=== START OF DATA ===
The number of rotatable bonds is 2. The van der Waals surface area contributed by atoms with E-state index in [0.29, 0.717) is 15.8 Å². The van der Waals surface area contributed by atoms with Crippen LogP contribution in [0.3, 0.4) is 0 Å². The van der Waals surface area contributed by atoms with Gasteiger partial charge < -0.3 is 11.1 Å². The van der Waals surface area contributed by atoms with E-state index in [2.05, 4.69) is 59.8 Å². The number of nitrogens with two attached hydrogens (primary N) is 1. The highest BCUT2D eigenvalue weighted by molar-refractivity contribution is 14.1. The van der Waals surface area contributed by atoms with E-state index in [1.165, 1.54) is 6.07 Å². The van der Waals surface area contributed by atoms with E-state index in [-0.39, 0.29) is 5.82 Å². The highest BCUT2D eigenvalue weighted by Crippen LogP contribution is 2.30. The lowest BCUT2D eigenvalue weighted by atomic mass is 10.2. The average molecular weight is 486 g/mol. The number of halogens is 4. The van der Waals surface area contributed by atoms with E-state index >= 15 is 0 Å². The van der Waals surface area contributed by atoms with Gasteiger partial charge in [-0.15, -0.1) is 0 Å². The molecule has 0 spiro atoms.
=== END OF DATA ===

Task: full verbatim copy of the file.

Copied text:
The number of rotatable bonds is 2. The van der Waals surface area contributed by atoms with E-state index in [0.29, 0.717) is 15.8 Å². The van der Waals surface area contributed by atoms with Crippen LogP contribution in [0.3, 0.4) is 0 Å². The van der Waals surface area contributed by atoms with Gasteiger partial charge < -0.3 is 11.1 Å². The van der Waals surface area contributed by atoms with E-state index in [2.05, 4.69) is 59.8 Å². The number of nitrogens with two attached hydrogens (primary N) is 1. The highest BCUT2D eigenvalue weighted by molar-refractivity contribution is 14.1. The van der Waals surface area contributed by atoms with E-state index in [1.165, 1.54) is 6.07 Å². The van der Waals surface area contributed by atoms with E-state index in [-0.39, 0.29) is 5.82 Å². The highest BCUT2D eigenvalue weighted by Crippen LogP contribution is 2.30. The lowest BCUT2D eigenvalue weighted by atomic mass is 10.2. The average molecular weight is 486 g/mol. The number of halogens is 4. The van der Waals surface area contributed by atoms with E-state index >= 15 is 0 Å². The van der Waals surface area contributed by atoms with Gasteiger partial charge in [-0.15, -0.1) is 0 Å². The molecule has 0 spiro atoms.